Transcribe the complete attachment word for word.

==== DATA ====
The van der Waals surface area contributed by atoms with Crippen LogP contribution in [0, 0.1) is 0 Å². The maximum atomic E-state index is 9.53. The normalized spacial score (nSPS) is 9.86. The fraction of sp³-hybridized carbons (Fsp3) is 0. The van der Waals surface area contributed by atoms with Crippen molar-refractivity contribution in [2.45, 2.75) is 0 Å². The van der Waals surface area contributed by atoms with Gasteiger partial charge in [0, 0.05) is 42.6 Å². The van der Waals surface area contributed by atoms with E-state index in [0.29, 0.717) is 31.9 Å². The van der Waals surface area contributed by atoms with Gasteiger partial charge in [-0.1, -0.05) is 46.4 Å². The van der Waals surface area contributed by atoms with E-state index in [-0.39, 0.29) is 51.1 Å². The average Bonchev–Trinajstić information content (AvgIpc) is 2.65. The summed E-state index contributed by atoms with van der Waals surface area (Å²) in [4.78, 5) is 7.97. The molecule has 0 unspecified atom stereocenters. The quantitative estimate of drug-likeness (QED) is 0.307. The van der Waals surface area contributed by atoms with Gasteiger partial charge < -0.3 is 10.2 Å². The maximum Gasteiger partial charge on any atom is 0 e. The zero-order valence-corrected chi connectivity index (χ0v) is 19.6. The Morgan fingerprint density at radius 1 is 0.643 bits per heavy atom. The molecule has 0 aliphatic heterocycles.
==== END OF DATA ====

The van der Waals surface area contributed by atoms with Crippen LogP contribution in [0, 0.1) is 0 Å². The maximum atomic E-state index is 9.53. The normalized spacial score (nSPS) is 9.86. The fraction of sp³-hybridized carbons (Fsp3) is 0. The van der Waals surface area contributed by atoms with Crippen molar-refractivity contribution in [2.45, 2.75) is 0 Å². The van der Waals surface area contributed by atoms with Gasteiger partial charge in [0, 0.05) is 42.6 Å². The van der Waals surface area contributed by atoms with E-state index in [0.29, 0.717) is 31.9 Å². The van der Waals surface area contributed by atoms with Gasteiger partial charge in [-0.1, -0.05) is 46.4 Å². The van der Waals surface area contributed by atoms with E-state index in [-0.39, 0.29) is 51.1 Å². The average Bonchev–Trinajstić information content (AvgIpc) is 2.65. The summed E-state index contributed by atoms with van der Waals surface area (Å²) in [4.78, 5) is 7.97. The molecule has 0 unspecified atom stereocenters. The quantitative estimate of drug-likeness (QED) is 0.307. The van der Waals surface area contributed by atoms with Gasteiger partial charge < -0.3 is 10.2 Å². The maximum Gasteiger partial charge on any atom is 0 e. The zero-order valence-corrected chi connectivity index (χ0v) is 19.6. The Morgan fingerprint density at radius 1 is 0.643 bits per heavy atom. The molecule has 0 aliphatic heterocycles.